I sometimes come across people (japanese) using the phrase "便利が悪い" and it keeps me wondering why they aren't using 不便 instead.

While 便利が悪い is being roughly translated into "bad convenience / the convenience is bad" and 不便 being "inconvenience" isn't it the same thing?

For example, would "あの場所が不便" and "あの場所の便利が悪い" both be translated into "the location is inconvenient" or is the former "あの場所の便利が悪い" putting more emphasis on the convenience itself being bad, while other things about the location may be good?

1 Answer 1


便利 usually means "convenient" (na-adj), but it also means "convenience" (noun), according to a dictionary. 買い物の便利が悪い is listed as a valid example.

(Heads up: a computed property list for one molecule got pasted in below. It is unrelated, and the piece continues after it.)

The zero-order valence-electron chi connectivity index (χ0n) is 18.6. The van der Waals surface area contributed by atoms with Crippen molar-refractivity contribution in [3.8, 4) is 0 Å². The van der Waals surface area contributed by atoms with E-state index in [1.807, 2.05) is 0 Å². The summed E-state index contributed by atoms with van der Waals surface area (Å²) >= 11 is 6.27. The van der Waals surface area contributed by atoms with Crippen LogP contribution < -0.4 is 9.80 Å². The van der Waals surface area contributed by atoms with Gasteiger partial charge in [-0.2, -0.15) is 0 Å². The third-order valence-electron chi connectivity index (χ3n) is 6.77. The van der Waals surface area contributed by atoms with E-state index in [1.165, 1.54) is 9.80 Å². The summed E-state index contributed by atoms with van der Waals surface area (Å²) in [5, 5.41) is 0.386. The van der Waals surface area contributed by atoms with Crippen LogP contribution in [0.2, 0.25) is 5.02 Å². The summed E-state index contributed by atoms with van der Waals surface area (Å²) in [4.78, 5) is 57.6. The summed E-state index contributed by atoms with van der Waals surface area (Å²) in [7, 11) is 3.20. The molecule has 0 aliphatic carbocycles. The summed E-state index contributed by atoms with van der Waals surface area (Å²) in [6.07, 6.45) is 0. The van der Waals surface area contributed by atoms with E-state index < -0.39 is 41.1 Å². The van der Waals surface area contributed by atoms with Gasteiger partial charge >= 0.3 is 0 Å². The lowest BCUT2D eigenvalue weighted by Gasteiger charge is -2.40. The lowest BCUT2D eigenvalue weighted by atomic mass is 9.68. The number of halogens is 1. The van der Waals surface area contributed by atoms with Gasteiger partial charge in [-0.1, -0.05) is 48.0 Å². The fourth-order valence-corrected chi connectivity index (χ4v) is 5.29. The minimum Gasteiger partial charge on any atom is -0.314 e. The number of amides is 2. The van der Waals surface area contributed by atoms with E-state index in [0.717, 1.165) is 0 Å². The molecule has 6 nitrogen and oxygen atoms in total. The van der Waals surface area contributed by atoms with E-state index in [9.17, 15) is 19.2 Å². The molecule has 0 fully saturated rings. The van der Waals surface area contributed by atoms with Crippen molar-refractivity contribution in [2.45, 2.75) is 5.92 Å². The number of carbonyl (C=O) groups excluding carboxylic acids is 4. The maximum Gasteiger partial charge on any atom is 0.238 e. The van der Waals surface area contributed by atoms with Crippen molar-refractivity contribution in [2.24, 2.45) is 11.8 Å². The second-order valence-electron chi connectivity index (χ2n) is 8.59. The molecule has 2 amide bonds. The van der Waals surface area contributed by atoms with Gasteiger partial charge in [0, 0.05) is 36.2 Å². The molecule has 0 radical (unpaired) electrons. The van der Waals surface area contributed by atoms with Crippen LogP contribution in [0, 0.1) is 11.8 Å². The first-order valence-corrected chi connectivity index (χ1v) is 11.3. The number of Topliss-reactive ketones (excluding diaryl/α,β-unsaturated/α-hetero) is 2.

That said, I personally never use 便利がいい/悪い, and I think I haven't heard it for years (I live in Tokyo). I vaguely remember a few elderly people were using it when I lived in the western part of Japan many years ago. From a quick google search, it seems to be used mainly in Chugoku and Kyushu regions. I don't think there is a significant difference in meaning.

利便性がいい/悪い and (交通の)便【べん】がいい/悪い are totally fine because 利便性 and 交通の便 only work as nouns.

  • I am located in Chikoku so that might explain it.
    – DanMa
    Commented Jan 5, 2018 at 8:16

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